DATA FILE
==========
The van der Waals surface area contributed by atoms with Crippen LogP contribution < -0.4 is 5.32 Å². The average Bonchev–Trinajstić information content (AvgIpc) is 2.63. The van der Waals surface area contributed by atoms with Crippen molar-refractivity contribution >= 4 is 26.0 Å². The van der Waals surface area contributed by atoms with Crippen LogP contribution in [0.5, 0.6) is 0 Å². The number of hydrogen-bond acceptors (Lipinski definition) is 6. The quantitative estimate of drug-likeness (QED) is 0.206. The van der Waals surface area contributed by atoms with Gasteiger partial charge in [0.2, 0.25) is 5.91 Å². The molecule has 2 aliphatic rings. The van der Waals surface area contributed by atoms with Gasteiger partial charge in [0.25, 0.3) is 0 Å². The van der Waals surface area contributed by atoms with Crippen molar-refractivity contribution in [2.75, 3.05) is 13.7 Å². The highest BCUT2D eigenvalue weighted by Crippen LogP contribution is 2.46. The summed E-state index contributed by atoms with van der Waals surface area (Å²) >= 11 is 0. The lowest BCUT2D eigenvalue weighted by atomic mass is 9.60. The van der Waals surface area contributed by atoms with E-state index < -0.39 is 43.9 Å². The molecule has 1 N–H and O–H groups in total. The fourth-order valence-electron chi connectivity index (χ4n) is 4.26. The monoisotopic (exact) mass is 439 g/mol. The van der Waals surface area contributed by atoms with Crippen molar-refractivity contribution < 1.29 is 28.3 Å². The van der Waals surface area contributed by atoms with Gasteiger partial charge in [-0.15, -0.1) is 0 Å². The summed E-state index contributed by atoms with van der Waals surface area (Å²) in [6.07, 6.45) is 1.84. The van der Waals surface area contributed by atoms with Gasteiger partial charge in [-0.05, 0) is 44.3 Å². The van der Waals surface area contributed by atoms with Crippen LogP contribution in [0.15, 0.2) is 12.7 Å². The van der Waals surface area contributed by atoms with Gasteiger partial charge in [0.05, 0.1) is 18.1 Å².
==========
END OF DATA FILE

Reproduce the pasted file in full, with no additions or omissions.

The van der Waals surface area contributed by atoms with Crippen LogP contribution < -0.4 is 5.32 Å². The average Bonchev–Trinajstić information content (AvgIpc) is 2.63. The van der Waals surface area contributed by atoms with Crippen molar-refractivity contribution >= 4 is 26.0 Å². The van der Waals surface area contributed by atoms with Crippen LogP contribution in [0.5, 0.6) is 0 Å². The number of hydrogen-bond acceptors (Lipinski definition) is 6. The quantitative estimate of drug-likeness (QED) is 0.206. The van der Waals surface area contributed by atoms with Gasteiger partial charge in [0.2, 0.25) is 5.91 Å². The molecule has 2 aliphatic rings. The van der Waals surface area contributed by atoms with Gasteiger partial charge in [0.25, 0.3) is 0 Å². The van der Waals surface area contributed by atoms with Crippen molar-refractivity contribution in [2.75, 3.05) is 13.7 Å². The highest BCUT2D eigenvalue weighted by Crippen LogP contribution is 2.46. The summed E-state index contributed by atoms with van der Waals surface area (Å²) >= 11 is 0. The lowest BCUT2D eigenvalue weighted by atomic mass is 9.60. The van der Waals surface area contributed by atoms with E-state index < -0.39 is 43.9 Å². The molecule has 1 N–H and O–H groups in total. The fourth-order valence-electron chi connectivity index (χ4n) is 4.26. The monoisotopic (exact) mass is 439 g/mol. The van der Waals surface area contributed by atoms with Crippen molar-refractivity contribution < 1.29 is 28.3 Å². The van der Waals surface area contributed by atoms with Gasteiger partial charge in [-0.15, -0.1) is 0 Å². The summed E-state index contributed by atoms with van der Waals surface area (Å²) in [6.07, 6.45) is 1.84. The van der Waals surface area contributed by atoms with Gasteiger partial charge in [-0.05, 0) is 44.3 Å². The van der Waals surface area contributed by atoms with Crippen LogP contribution in [0.15, 0.2) is 12.7 Å². The van der Waals surface area contributed by atoms with Gasteiger partial charge in [0.05, 0.1) is 18.1 Å².